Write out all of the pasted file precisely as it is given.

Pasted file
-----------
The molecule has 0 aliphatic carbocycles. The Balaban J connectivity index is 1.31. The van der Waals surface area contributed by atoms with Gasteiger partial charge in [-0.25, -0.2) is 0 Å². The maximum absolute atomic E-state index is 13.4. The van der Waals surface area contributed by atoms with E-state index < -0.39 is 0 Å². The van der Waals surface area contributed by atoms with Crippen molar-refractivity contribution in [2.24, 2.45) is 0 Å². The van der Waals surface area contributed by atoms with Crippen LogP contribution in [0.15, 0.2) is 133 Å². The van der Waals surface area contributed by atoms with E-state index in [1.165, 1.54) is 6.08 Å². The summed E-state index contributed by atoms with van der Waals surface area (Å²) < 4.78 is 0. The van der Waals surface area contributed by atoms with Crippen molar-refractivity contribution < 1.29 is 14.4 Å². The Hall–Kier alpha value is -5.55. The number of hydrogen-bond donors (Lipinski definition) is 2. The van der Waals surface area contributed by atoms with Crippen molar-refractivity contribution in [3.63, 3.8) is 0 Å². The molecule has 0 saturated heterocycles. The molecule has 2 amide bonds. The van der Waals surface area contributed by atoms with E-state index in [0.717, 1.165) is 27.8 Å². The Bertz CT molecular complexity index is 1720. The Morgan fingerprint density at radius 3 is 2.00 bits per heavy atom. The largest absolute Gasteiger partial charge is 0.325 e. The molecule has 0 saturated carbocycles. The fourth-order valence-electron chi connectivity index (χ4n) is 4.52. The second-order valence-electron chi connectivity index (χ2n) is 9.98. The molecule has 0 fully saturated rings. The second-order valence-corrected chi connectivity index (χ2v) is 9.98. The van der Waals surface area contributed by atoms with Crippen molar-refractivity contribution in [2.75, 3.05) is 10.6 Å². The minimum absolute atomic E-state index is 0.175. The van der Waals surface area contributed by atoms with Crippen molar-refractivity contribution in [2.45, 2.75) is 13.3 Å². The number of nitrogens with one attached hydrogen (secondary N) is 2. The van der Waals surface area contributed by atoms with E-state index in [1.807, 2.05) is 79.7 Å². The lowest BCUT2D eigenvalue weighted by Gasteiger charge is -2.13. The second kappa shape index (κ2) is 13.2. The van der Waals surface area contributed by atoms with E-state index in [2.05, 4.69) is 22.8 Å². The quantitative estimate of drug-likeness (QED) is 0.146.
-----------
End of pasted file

The molecule has 0 aliphatic carbocycles. The Balaban J connectivity index is 1.31. The van der Waals surface area contributed by atoms with Gasteiger partial charge in [-0.25, -0.2) is 0 Å². The maximum absolute atomic E-state index is 13.4. The van der Waals surface area contributed by atoms with E-state index < -0.39 is 0 Å². The van der Waals surface area contributed by atoms with Crippen molar-refractivity contribution in [2.24, 2.45) is 0 Å². The van der Waals surface area contributed by atoms with Crippen LogP contribution in [0.15, 0.2) is 133 Å². The van der Waals surface area contributed by atoms with E-state index in [1.165, 1.54) is 6.08 Å². The summed E-state index contributed by atoms with van der Waals surface area (Å²) < 4.78 is 0. The van der Waals surface area contributed by atoms with Crippen molar-refractivity contribution < 1.29 is 14.4 Å². The Hall–Kier alpha value is -5.55. The number of hydrogen-bond donors (Lipinski definition) is 2. The van der Waals surface area contributed by atoms with Crippen molar-refractivity contribution in [3.63, 3.8) is 0 Å². The molecule has 0 saturated heterocycles. The molecule has 2 amide bonds. The van der Waals surface area contributed by atoms with E-state index in [0.717, 1.165) is 27.8 Å². The Bertz CT molecular complexity index is 1720. The Morgan fingerprint density at radius 3 is 2.00 bits per heavy atom. The largest absolute Gasteiger partial charge is 0.325 e. The molecule has 0 saturated carbocycles. The fourth-order valence-electron chi connectivity index (χ4n) is 4.52. The second-order valence-electron chi connectivity index (χ2n) is 9.98. The molecule has 0 fully saturated rings. The second-order valence-corrected chi connectivity index (χ2v) is 9.98. The van der Waals surface area contributed by atoms with Crippen molar-refractivity contribution in [2.75, 3.05) is 10.6 Å². The minimum absolute atomic E-state index is 0.175. The van der Waals surface area contributed by atoms with Crippen molar-refractivity contribution in [2.45, 2.75) is 13.3 Å². The number of nitrogens with one attached hydrogen (secondary N) is 2. The van der Waals surface area contributed by atoms with E-state index in [1.807, 2.05) is 79.7 Å². The lowest BCUT2D eigenvalue weighted by Gasteiger charge is -2.13. The second kappa shape index (κ2) is 13.2. The van der Waals surface area contributed by atoms with E-state index in [2.05, 4.69) is 22.8 Å². The quantitative estimate of drug-likeness (QED) is 0.146.